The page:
Author(s): Cruickshank JM
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Abstract In myocardial ischaemia and heart failure, beta-blockers with intrinsic sympathomimetic activity (ISA) e.g. pindolol, xamoterol, bucindolol, nebivolol, have performed poorly in reducing morbidity and mortality. In both indications beta-1 blockade is the vital active ingredient. Beta-1 blockade (bisoprolol) is now an alternative first-line choice to Ace-inhibition in the treatment of heart failure. The therapeutic role of beta-blockers in hypertension is less well understood, particularly since the new recommendations in the UK from the NICE committee stating that: 1. beta-blockers are no longer preferred as a routine initial therapy, 2. the combination with diuretics is discouraged due to the risk of induced diabetes, and 3. in younger patients first-choice initial therapy should be an ACE-inhibitor. Recent data from the Framingham Heart Study and other epidemiological studies have indicated that the development of diastolic hypertension in younger subjects is closely linked to weight-increase and an increase in peripheral resistance; such subjects have a high adrenergic drive and cardiac output. In contrast, elderly systolic hypertension mostly arises de novo via poor vascular compliance. Thus in younger, probably overweight, hypertensives (including diabetics) first-line beta-blockade has performed well in preventing myocardial infarction (a fact hidden by meta-analyses that do not take age into account). Conversely, in elderly hypertensives first-line beta-blockade (atenolol) has performed poorly in reducing cardiovascular risk (due to partial beta-2 blockade atenolol evokes metabolic disturbance and does not improve vascular compliance, or effectively lower central aortic pressure or reverse left ventricular hypertrophy). Thus beta-blockers like atenolol are ill-equipped for first-line therapy in elderly hypertension. Some beta-blockers, e.g. bisoprolol (up to 10 mg/day is highly beta-1 selective) and nebivolol (beta-2/3 intrinsic sympathomimetic activity), do improve vascular compliance and cause no metabolic disturbance. Beta-blockers as second-line to low-dose diuretics (which, by improving vascular compliance and increasing sympathetic nerve activity, create an optimal environment for beta-blockade) in elderly hypertension (including diabetics) have performed well in reducing cardiovascular events (this combination has the added bonus of reducing the risk of bone fracture by about 30\%). Meta-analyses which include studies where it is unclear whether a diuretic or beta-blocker was a first-line therapy will dilute the benefit stemming from first-line diuretic/second-line beta-blockade. Hypertensives (of all ages) with ischaemia are well suited to beta-blockade.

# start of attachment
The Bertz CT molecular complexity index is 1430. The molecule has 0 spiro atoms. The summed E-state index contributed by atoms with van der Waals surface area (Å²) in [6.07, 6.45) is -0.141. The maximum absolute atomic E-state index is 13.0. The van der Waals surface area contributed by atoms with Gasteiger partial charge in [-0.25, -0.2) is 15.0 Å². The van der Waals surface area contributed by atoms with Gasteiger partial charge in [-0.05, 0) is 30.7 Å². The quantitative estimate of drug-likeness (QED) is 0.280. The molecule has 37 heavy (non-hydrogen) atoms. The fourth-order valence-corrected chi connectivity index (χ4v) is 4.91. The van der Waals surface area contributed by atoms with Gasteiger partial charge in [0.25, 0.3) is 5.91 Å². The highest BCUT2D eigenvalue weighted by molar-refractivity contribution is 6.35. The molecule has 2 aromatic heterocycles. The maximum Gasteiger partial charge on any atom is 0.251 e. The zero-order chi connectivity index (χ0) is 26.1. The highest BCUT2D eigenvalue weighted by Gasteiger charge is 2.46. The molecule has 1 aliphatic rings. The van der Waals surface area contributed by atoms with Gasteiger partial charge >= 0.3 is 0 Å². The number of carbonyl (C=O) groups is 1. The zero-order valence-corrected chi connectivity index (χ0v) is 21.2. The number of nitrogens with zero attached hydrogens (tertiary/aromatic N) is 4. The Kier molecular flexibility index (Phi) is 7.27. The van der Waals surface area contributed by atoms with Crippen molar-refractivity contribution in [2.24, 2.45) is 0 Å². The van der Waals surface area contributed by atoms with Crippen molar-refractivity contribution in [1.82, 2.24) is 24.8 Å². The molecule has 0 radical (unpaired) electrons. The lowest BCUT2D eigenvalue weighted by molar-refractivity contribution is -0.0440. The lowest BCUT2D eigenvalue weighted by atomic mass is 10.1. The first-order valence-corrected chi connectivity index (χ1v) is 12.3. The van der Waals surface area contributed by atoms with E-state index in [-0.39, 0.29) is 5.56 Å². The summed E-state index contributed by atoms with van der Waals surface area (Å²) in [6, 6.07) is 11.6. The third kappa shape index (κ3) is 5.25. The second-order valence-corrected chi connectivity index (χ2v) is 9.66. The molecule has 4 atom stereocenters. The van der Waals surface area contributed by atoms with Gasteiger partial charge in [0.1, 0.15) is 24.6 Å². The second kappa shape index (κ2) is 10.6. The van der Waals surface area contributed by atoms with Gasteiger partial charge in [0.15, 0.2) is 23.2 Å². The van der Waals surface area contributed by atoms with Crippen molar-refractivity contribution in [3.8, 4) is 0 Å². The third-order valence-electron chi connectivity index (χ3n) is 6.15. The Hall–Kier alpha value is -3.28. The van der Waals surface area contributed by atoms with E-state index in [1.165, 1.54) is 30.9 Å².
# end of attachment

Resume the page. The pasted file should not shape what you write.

This article was published in Int J Cardiol
and referenced in Journal of Molecular and Genetic Medicine